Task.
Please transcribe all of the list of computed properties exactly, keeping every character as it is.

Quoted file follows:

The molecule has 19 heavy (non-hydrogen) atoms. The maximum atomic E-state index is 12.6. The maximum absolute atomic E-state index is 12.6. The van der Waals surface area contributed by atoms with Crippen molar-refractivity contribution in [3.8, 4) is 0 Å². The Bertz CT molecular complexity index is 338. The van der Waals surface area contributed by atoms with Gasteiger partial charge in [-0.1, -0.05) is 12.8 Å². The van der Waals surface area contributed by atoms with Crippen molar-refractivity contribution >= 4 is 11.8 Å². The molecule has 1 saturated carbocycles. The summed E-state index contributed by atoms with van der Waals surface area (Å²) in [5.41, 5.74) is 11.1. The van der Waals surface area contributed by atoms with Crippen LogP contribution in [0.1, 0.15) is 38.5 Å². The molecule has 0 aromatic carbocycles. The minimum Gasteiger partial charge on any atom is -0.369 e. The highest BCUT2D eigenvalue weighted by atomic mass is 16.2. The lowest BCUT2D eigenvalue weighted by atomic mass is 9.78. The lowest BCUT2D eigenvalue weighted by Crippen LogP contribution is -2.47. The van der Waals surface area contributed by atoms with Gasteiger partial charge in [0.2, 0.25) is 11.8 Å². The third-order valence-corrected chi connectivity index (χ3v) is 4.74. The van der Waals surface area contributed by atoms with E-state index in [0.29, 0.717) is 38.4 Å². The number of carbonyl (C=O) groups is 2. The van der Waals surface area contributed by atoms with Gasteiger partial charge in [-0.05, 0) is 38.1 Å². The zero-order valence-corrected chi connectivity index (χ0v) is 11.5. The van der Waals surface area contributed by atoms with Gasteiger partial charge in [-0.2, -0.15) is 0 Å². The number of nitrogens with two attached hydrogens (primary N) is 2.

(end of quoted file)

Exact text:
The molecule has 19 heavy (non-hydrogen) atoms. The maximum atomic E-state index is 12.6. The maximum absolute atomic E-state index is 12.6. The van der Waals surface area contributed by atoms with Crippen molar-refractivity contribution in [3.8, 4) is 0 Å². The Bertz CT molecular complexity index is 338. The van der Waals surface area contributed by atoms with Gasteiger partial charge in [-0.1, -0.05) is 12.8 Å². The van der Waals surface area contributed by atoms with Crippen molar-refractivity contribution >= 4 is 11.8 Å². The molecule has 1 saturated carbocycles. The summed E-state index contributed by atoms with van der Waals surface area (Å²) in [5.41, 5.74) is 11.1. The van der Waals surface area contributed by atoms with Crippen LogP contribution in [0.1, 0.15) is 38.5 Å². The molecule has 0 aromatic carbocycles. The minimum Gasteiger partial charge on any atom is -0.369 e. The highest BCUT2D eigenvalue weighted by atomic mass is 16.2. The lowest BCUT2D eigenvalue weighted by atomic mass is 9.78. The lowest BCUT2D eigenvalue weighted by Crippen LogP contribution is -2.47. The van der Waals surface area contributed by atoms with Gasteiger partial charge in [0.2, 0.25) is 11.8 Å². The third-order valence-corrected chi connectivity index (χ3v) is 4.74. The van der Waals surface area contributed by atoms with E-state index in [0.29, 0.717) is 38.4 Å². The number of carbonyl (C=O) groups is 2. The van der Waals surface area contributed by atoms with Gasteiger partial charge in [-0.05, 0) is 38.1 Å². The zero-order valence-corrected chi connectivity index (χ0v) is 11.5. The van der Waals surface area contributed by atoms with Gasteiger partial charge in [-0.2, -0.15) is 0 Å². The number of nitrogens with two attached hydrogens (primary N) is 2.